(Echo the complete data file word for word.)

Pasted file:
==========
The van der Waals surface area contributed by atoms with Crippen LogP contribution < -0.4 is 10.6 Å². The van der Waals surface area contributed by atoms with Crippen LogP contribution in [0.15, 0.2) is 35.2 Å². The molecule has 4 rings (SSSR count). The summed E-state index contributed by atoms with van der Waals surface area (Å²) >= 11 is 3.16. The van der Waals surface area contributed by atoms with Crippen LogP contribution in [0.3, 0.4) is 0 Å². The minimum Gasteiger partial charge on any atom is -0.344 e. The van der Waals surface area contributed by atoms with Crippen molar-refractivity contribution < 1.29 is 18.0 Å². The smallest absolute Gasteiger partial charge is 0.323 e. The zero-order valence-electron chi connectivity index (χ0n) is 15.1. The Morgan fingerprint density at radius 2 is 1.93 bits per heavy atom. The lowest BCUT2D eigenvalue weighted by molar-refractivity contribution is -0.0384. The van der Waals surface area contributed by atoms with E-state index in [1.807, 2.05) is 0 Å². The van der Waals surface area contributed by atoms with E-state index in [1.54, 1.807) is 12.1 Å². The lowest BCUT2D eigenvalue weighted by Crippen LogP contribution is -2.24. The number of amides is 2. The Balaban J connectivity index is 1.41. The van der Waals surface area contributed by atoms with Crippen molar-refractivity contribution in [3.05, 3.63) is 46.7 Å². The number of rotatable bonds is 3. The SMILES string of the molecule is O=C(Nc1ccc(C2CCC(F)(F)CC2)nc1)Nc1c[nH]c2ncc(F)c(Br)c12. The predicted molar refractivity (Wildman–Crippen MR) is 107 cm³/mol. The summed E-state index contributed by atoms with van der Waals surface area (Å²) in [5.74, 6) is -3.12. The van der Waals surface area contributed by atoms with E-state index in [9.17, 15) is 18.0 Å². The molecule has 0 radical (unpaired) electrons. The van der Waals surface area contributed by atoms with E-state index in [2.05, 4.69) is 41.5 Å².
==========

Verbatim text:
The van der Waals surface area contributed by atoms with Crippen LogP contribution < -0.4 is 10.6 Å². The van der Waals surface area contributed by atoms with Crippen LogP contribution in [0.15, 0.2) is 35.2 Å². The molecule has 4 rings (SSSR count). The summed E-state index contributed by atoms with van der Waals surface area (Å²) >= 11 is 3.16. The van der Waals surface area contributed by atoms with Crippen LogP contribution in [0.3, 0.4) is 0 Å². The minimum Gasteiger partial charge on any atom is -0.344 e. The van der Waals surface area contributed by atoms with Crippen molar-refractivity contribution < 1.29 is 18.0 Å². The smallest absolute Gasteiger partial charge is 0.323 e. The zero-order valence-electron chi connectivity index (χ0n) is 15.1. The Morgan fingerprint density at radius 2 is 1.93 bits per heavy atom. The lowest BCUT2D eigenvalue weighted by molar-refractivity contribution is -0.0384. The van der Waals surface area contributed by atoms with E-state index in [1.807, 2.05) is 0 Å². The van der Waals surface area contributed by atoms with E-state index in [1.54, 1.807) is 12.1 Å². The lowest BCUT2D eigenvalue weighted by Crippen LogP contribution is -2.24. The number of amides is 2. The Balaban J connectivity index is 1.41. The van der Waals surface area contributed by atoms with Crippen molar-refractivity contribution in [3.05, 3.63) is 46.7 Å². The number of rotatable bonds is 3. The SMILES string of the molecule is O=C(Nc1ccc(C2CCC(F)(F)CC2)nc1)Nc1c[nH]c2ncc(F)c(Br)c12. The predicted molar refractivity (Wildman–Crippen MR) is 107 cm³/mol. The summed E-state index contributed by atoms with van der Waals surface area (Å²) in [5.74, 6) is -3.12. The van der Waals surface area contributed by atoms with E-state index in [9.17, 15) is 18.0 Å². The molecule has 0 radical (unpaired) electrons. The van der Waals surface area contributed by atoms with E-state index in [2.05, 4.69) is 41.5 Å².